Performance of two serodiagnostic tests for loiasis in a Non-Endemic area

PLoS Negl Trop Dis. 2020 May 26;14(5):e0008187. doi: 10.1371/journal.pntd.0008187. eCollection 2020 May.


Loiasis, caused by the filarial nematode Loa loa, is endemic in Central and West Africa where about 10 million people are infected. There is a scarcity of convenient, commercial diagnostics for L. loa. Microscopy requires trained personnel and has low sensitivity, while the serodiagnosis is currently not standardized. Individual case management is also important in non-endemic countries to treat migrants, expatriates and tourists. We retrospectively compared the performance of a Loa Antibody Rapid Test (RDT) and a commercial ELISA pan-filarial test on 170 patients, 65 with loiasis [8 with eyeworm, 29 with positive microfilaremia, 28 with neither microfilaremia nor history of eyeworm but eosinophilia and history of Calabar swelling (probable loiasis)], 95 with other common parasitic infections and no previous exposure to L. loa (37 with M. perstans, 1 with Brugia sp., 18 with strongyloidiasis, 20 with schistosomiasis, 5 with hookworm, 4 with Ascaris lumbricoides infection, 10 with hyper-reactive malarial splenomegaly), and 10 uninfected controls. The sensitivity of the RDT and of the ELISA were 93.8% (61/65) and 90.8% (59/65), respectively. For the RDT, most of the cross-reactions were observed in patients with M. perstans: 7/37 (18.9%), followed by 1/10 (10%) with hyper-reactive malarial splenomegaly and 1/20 (5%) with schistosomiasis. None of the 27 subjects infected with intestinal nematodes was found positive at this test. The ELISA is meant to be a pan-filarial assay, and reacted extensively with cases of M. perstans (95%), as expected, and also in 11/18 (61.1%) patients with strongyloidiasis and in 3/5 (60%) with hookworm infection. The RDT and the ELISA are both highly sensitive for the diagnosis of loiasis. The main difference lies in the extent of cross-reactivity with other parasites. Considering that the RDT is specifically meant for Loa loa infection, and its high sensitivity, this test could be a useful tool for the diagnosis of occult loiasis.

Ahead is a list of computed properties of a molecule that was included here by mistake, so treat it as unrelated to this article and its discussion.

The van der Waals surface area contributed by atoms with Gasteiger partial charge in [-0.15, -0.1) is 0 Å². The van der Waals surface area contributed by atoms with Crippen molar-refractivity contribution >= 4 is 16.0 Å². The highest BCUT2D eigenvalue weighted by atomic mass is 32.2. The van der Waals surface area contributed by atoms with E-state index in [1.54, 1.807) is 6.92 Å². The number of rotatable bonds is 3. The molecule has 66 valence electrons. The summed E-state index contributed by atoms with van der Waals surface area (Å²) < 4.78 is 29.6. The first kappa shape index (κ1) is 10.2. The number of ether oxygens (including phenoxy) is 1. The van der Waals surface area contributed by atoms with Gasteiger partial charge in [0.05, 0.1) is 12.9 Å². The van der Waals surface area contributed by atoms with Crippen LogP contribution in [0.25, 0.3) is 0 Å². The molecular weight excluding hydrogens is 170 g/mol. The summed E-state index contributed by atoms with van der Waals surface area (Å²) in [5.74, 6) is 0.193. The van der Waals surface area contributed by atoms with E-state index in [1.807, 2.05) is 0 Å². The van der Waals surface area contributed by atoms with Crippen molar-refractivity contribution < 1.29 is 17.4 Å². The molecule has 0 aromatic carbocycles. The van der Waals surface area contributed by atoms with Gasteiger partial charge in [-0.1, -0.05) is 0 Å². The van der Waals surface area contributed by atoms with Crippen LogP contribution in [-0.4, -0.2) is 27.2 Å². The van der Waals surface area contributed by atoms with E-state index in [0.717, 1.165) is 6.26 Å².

Publication types

  • Research Support, Non-U.S. Gov't

MeSH terms

  • Adult
  • Antibodies, Helminth / blood*
  • Female
  • Humans
  • Loiasis / blood*
  • Loiasis / diagnosis*
  • Male
  • Sensitivity and Specificity
  • Serologic Tests / methods*
  • Young Adult


  • Antibodies, Helminth

Grants and funding

This work was supported by the Italian Ministry of Health “Fondi Ricerca Corrente - Linea 3, progetto 8” to IRCCS Sacro Cuore Don Calabria Hospital. The funders had no role in study design, data collection and analysis, decision to publish, or preparation of the manuscript.